Purpose: MicroRNAs (miRNAs) are noncoding RNAs inhibiting expression of numerous target genes by posttranscriptional regulation. miRNA-221 and miRNA-222 (miRNA-221/-222) expression is elevated in radioresistant tumor cell lines; however, it is not known whether and how miRNAs control cellular responses to ionizing irradiation. Methods and Materials: We used bioinformatic analyses, luciferase reporter assay, and genetic knockdown and biochemical assays to characterize the regulation pathways of miRNA-221/-222 in response to radiation treatment. Results: We identified the PTEN gene as a target of miRNA-221/-222. Furthermore, we found that knocking down miRNA-221/-222 by antisense oligonucleotides upregulated PTEN expression. Upregulated PTEN expression suppressed AKT activity and increased radiation-induced apoptosis, resulting in enhancement of radiosensitivity in tumor cells. Conclusions: miRNA-221/-222 control radiation sensitivity by regulating the PTEN/AKT pathway and can be explored as novel targets for radiosensitization.

  10. A Sensitive Membrane-Targeted Biosensor for Monitoring Changes in Intracellular Chloride in Neuronal Processes

    PubMed Central

    Watts, Spencer D.; Suchland, Katherine L.; Amara, Susan G.; Ingram, Susan L.

    2012-01-01

    Background Regulation of chloride gradients is a major mechanism by which excitability is regulated in neurons. Disruption of these gradients is implicated in various diseases, including cystic fibrosis, neuropathic pain and epilepsy. Relatively few studies have addressed chloride regulation in neuronal processes because probes capable of detecting changes in small compartments over a physiological range are limited. Methodology/Principal Findings In this study, a palmitoylation sequence was added to a variant of the yellow fluorescent protein previously described as a sensitive chloride indicator (YFPQS) to target the protein to the plasma membrane (mbYFPQS) of cultured midbrain neurons. The reporter partitions to the cytoplasmic face of the cellular membranes, including the plasma membrane throughout the neurons and fluorescence is stable over 30–40 min of repeated excitation showing less than 10% decrease in mbYFPQS fluorescence compared to baseline. The mbYFPQS has similar chloride sensitivity (k50 =  41 mM) but has a shifted pKa compared to the unpalmitoylated YFPQS variant (cytYFPQS) that remains in the cytoplasm when expressed in midbrain neurons. Changes in mbYFPQS fluorescence were induced by the GABAA agonist muscimol and were similar in the soma and processes of the midbrain neurons. Amphetamine also increased mbYFPQS fluorescence in a subpopulation of cultured midbrain neurons that was reversed by the selective dopamine transporter (DAT) inhibitor, GBR12909, indicating that mbYFPQS is sensitive enough to detect endogenous DAT activity in midbrain dopamine (DA) neurons. Conclusions/Significance The mbYFPQS biosensor is a sensitive tool to study modulation of intracellular chloride levels in neuronal processes and is particularly advantageous for simultaneous whole-cell patch clamp and live-cell imaging experiments. PMID:22506078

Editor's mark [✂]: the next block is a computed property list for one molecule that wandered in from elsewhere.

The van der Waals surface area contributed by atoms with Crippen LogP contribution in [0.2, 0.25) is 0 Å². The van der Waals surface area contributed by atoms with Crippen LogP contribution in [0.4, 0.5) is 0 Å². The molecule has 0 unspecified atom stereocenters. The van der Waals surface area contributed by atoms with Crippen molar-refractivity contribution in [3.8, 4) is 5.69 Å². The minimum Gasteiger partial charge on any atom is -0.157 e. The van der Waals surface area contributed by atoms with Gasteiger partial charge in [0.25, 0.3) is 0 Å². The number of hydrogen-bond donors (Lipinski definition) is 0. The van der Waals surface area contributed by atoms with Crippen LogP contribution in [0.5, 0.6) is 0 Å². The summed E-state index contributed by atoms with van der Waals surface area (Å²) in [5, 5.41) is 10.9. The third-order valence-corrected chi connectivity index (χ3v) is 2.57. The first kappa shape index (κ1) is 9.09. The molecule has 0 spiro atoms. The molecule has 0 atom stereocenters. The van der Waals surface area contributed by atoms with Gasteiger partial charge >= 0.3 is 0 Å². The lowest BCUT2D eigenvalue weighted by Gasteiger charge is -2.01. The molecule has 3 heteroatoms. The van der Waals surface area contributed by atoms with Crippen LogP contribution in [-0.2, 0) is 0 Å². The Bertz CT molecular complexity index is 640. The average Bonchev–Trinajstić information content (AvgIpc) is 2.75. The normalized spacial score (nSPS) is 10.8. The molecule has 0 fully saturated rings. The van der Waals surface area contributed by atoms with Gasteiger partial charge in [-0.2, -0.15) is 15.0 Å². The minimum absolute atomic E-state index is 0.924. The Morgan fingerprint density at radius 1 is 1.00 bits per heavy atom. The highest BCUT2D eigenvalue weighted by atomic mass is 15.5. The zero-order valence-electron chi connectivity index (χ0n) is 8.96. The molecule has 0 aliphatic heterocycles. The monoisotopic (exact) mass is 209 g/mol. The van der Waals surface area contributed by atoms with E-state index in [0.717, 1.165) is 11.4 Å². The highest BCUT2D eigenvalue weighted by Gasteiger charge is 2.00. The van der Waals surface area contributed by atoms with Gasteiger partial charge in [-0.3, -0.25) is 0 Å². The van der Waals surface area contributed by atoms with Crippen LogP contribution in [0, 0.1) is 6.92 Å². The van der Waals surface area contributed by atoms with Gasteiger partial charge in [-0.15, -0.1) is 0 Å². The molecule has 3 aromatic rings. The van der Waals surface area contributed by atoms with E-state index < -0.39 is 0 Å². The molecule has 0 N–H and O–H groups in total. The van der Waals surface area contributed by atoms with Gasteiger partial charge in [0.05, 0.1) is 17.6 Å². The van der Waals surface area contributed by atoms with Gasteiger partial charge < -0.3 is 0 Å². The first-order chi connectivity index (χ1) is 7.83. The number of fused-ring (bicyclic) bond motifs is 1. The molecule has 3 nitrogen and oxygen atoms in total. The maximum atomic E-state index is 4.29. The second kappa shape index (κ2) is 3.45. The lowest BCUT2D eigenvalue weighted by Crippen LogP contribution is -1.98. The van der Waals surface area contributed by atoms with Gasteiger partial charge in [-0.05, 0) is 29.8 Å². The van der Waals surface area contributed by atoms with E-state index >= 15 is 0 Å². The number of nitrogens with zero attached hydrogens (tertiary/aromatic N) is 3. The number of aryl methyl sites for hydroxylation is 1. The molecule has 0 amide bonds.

11. Study of the pH-sensitive mechanism of tumor-targeting liposomes.

    PubMed

    Fan, Yang; Chen, Cong; Huang, Yiheng; Zhang, Fang; Lin, Guimei

    2017-03-01

    Currently, the phosphatidylethanolamine-based, pH-sensitive, liposome drug-delivery system has been widely developed for efficient, targeted cancer therapy. However, the mechanism of pH sensitivity was unclear; it is a main obstacle in controlling the preparation of pH-sensitive liposomes (PSLs).Therefore, our research is aimed at clarifying the pH-response mechanism of the various molecules that compose liposomes. We chose the small pH-sensitive molecules oleic acid (OA), linoleic acid (LA) and cholesteryl hemisuccinate (CHEMS) and the fundamental lipids cholesterol and phosphatidylethanolamine (PE) as test molecules. The PSLs were prepared using the thin-film hydration method and characterized in detail at various pH values (pH 5.0, 6.0 and 7.4), including particle size, ζ-potential, drug encapsulation efficiency and drug loading. The surface structure was observed by transmission electron microscopy (TEM), and the electrical conductivity of the liposome dispersion was also tested. The calorimetric analysis was conducted by Nano-differential scanning calorimetry (Nano-DSC). The in vitro drug release profile showed that PSLs exhibit good pH sensitivity. At neutral pH, the particle size was approximately 150nm, and it dramatically increased at pH 5.0. The ζ-potential increased as the pH decreased. The Nano-DSC results showed that cholesterol and CHEMS can both increase the stability and phase transfer temperature of PSLs. Conductivity increased to a maximum at pH 5.0 and was rather low at pH 7.4. In conclusion, results show that the three kinds of liposomes have pH responsive release characteristics in acidic pH. The OA-PSLs have a pH sensitive point of 5. Since CHEMS has a cholesterol-like structure, it can stabilizes the phospholipid bilayer under neutral conditions as shown in the Nano-DSC data, and because it has a special steroidal rigid structure, it exhibits better pH response characteristics under acidic conditions.